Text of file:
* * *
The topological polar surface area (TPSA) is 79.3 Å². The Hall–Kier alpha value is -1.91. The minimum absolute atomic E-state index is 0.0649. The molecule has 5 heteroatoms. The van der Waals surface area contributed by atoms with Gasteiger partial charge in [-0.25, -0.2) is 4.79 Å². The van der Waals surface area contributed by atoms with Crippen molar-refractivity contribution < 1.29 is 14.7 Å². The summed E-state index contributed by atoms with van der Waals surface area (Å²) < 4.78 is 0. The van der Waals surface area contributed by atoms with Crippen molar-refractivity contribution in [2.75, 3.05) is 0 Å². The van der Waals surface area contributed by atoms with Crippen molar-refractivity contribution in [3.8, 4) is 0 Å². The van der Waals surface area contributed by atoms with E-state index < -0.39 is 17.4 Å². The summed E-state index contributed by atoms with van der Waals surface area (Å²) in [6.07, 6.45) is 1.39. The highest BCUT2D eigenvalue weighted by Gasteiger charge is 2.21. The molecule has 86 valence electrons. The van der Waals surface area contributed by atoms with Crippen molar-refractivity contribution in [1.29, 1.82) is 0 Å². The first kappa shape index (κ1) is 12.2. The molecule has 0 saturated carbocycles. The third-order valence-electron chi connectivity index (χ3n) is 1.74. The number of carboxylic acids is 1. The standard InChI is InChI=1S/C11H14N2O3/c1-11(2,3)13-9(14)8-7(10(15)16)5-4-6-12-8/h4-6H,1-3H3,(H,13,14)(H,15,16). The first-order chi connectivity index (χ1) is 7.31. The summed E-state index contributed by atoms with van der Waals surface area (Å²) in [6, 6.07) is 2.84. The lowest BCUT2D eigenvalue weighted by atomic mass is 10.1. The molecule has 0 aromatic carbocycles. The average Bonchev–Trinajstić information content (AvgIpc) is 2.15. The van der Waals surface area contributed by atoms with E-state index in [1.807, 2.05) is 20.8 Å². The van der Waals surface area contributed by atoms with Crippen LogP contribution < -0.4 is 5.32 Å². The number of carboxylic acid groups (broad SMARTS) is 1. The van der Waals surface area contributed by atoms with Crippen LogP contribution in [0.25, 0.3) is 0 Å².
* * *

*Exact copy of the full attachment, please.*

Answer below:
The topological polar surface area (TPSA) is 79.3 Å². The Hall–Kier alpha value is -1.91. The minimum absolute atomic E-state index is 0.0649. The molecule has 5 heteroatoms. The van der Waals surface area contributed by atoms with Gasteiger partial charge in [-0.25, -0.2) is 4.79 Å². The van der Waals surface area contributed by atoms with Crippen molar-refractivity contribution < 1.29 is 14.7 Å². The summed E-state index contributed by atoms with van der Waals surface area (Å²) < 4.78 is 0. The van der Waals surface area contributed by atoms with Crippen molar-refractivity contribution in [2.75, 3.05) is 0 Å². The van der Waals surface area contributed by atoms with Crippen molar-refractivity contribution in [3.8, 4) is 0 Å². The van der Waals surface area contributed by atoms with E-state index < -0.39 is 17.4 Å². The summed E-state index contributed by atoms with van der Waals surface area (Å²) in [6.07, 6.45) is 1.39. The highest BCUT2D eigenvalue weighted by Gasteiger charge is 2.21. The molecule has 86 valence electrons. The van der Waals surface area contributed by atoms with Crippen molar-refractivity contribution in [1.29, 1.82) is 0 Å². The first kappa shape index (κ1) is 12.2. The molecule has 0 saturated carbocycles. The third-order valence-electron chi connectivity index (χ3n) is 1.74. The number of carboxylic acids is 1. The standard InChI is InChI=1S/C11H14N2O3/c1-11(2,3)13-9(14)8-7(10(15)16)5-4-6-12-8/h4-6H,1-3H3,(H,13,14)(H,15,16). The first-order chi connectivity index (χ1) is 7.31. The summed E-state index contributed by atoms with van der Waals surface area (Å²) in [6, 6.07) is 2.84. The lowest BCUT2D eigenvalue weighted by atomic mass is 10.1. The molecule has 0 aromatic carbocycles. The average Bonchev–Trinajstić information content (AvgIpc) is 2.15. The van der Waals surface area contributed by atoms with E-state index in [1.807, 2.05) is 20.8 Å². The van der Waals surface area contributed by atoms with Crippen LogP contribution < -0.4 is 5.32 Å². The number of carboxylic acid groups (broad SMARTS) is 1. The van der Waals surface area contributed by atoms with Crippen LogP contribution in [0.25, 0.3) is 0 Å².